For European governments battling to brace pummelled economies, there might be no better time to go green.
While environmental focus has somewhat faded, the need to meet carbon pledges hasn’t - and pressure is mounting to design spending around climate change.
The answer may lie in “green bonds”; Raising debt for funding projects such as renewable energy and public transport.
Simon Bond is the director of responsible investment portfolio management at London-based Columbia Threadneedle.
(SOUNDBITE) (English) DIRECTOR OF RESPONSIBLE INVESTMENT PORTFOLIO MANAGEMENT AT COLOMBIA THREADNEEDLE, SIMON BOND, (English), SAYING: "If you're going to spend money on fiscal stimulus, on infrastructure, it should be environmental infrastructure that benefits both the environment and of course as an investment benefits society generally.
" So far governments have been relatively slow to embrace green debt.
Green bonds comprise less than 0.1% of total sovereign debt, according to S&P Global.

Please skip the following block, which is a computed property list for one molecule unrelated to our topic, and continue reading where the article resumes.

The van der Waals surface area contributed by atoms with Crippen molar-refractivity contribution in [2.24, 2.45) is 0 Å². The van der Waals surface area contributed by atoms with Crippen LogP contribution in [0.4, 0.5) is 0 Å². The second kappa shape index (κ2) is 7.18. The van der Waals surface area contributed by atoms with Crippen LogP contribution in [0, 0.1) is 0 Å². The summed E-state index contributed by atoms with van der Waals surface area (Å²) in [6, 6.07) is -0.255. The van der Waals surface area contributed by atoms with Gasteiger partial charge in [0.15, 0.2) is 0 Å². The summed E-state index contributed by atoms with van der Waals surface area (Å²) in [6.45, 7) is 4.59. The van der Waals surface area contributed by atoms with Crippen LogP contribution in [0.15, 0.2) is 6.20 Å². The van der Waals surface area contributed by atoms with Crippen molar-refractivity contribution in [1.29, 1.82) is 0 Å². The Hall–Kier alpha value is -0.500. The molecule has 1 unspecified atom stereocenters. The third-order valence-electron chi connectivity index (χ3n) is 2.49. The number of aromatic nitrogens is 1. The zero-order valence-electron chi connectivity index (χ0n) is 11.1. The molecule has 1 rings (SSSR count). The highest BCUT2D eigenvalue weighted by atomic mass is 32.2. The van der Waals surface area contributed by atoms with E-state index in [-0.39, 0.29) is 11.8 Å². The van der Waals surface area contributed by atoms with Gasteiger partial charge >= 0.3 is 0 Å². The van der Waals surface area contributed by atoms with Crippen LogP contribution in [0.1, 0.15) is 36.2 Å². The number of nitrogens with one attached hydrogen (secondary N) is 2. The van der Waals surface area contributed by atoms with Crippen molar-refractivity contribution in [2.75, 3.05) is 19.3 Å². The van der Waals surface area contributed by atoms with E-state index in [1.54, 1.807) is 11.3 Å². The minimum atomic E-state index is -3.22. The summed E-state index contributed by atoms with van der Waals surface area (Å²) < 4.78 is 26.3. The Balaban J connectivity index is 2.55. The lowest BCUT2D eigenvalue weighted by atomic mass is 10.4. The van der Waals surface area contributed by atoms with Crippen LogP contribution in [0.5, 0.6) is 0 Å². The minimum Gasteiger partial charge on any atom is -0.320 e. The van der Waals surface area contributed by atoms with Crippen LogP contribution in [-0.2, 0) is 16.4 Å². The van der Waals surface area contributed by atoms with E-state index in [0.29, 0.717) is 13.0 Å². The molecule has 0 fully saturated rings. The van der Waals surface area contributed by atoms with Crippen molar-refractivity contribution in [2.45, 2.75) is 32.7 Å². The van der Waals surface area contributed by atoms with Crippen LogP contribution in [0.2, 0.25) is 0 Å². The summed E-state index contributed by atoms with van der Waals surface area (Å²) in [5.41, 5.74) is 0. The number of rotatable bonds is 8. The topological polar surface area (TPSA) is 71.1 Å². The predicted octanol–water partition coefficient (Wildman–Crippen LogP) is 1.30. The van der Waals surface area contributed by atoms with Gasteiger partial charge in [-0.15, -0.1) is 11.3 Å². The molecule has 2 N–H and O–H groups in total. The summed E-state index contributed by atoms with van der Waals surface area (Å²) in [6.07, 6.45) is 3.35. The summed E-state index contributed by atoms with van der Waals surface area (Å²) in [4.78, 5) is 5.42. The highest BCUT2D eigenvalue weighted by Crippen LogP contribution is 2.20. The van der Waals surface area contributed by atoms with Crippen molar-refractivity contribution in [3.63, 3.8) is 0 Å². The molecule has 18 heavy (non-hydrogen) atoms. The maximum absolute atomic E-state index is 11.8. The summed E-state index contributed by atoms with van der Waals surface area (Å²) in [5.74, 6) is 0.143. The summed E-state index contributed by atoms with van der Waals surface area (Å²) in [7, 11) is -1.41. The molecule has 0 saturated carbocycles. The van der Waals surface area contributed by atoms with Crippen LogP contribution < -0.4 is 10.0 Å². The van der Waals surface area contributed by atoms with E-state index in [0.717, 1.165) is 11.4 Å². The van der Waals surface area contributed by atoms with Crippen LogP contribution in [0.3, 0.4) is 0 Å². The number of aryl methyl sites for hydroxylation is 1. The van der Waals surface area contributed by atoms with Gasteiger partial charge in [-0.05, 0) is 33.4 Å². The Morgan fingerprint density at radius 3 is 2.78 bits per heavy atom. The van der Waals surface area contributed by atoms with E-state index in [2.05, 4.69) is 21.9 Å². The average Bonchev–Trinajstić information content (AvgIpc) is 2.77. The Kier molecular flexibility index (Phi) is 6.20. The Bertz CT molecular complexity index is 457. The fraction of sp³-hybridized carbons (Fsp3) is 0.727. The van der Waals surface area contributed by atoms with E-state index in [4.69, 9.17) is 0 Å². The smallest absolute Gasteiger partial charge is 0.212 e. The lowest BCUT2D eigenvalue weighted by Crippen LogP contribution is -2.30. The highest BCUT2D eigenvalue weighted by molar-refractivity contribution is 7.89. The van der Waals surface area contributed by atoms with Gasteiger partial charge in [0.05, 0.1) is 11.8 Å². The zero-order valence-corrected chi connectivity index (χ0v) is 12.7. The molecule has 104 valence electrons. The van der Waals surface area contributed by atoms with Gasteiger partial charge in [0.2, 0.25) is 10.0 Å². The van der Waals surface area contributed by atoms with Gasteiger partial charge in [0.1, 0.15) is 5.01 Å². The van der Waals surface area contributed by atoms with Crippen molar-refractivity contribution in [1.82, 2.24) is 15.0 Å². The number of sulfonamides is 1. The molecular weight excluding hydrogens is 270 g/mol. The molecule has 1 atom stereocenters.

(SOUNDBITE) (English) DIRECTOR OF RESPONSIBLE INVESTMENT PORTFOLIO MANAGEMENT AT COLOMBIA THREADNEEDLE, SIMON BOND, (English), SAYING: "The requirements for measurement and to set up these particular types of bonds is probably why some governments have fallen slightly behind the curve.
It does need political will intervention.
It needs measurement.
And that can be a little bit more troublesome for governments." But what about the critics who say green bonds will not be cost-effective, and that investors will have to pay a premium?
(SOUNDBITE) (English) DIRECTOR OF RESPONSIBLE INVESTMENT PORTFOLIO MANAGEMENT AT COLOMBIA THREADNEEDLE, SIMON BOND, (English), SAYING: "We do not believe that you need to pay more for a sovereign green bond, in fact, we've seen that that's not been the case in the past.
We think you can issue effectively the same cost of capital as a normal sovereign bond.
And we've seen this.
I think actually you can have your cake and eat it." Debt agencies say change is on its way.
Germany plans to issue a green bond in the second half of 2020 as does Italy.
Other candidates are Spain, Sweden, Denmark and Britain.
Germany’s debt agency told Reuters its green bond plans would go ahead, despite the current circumstances.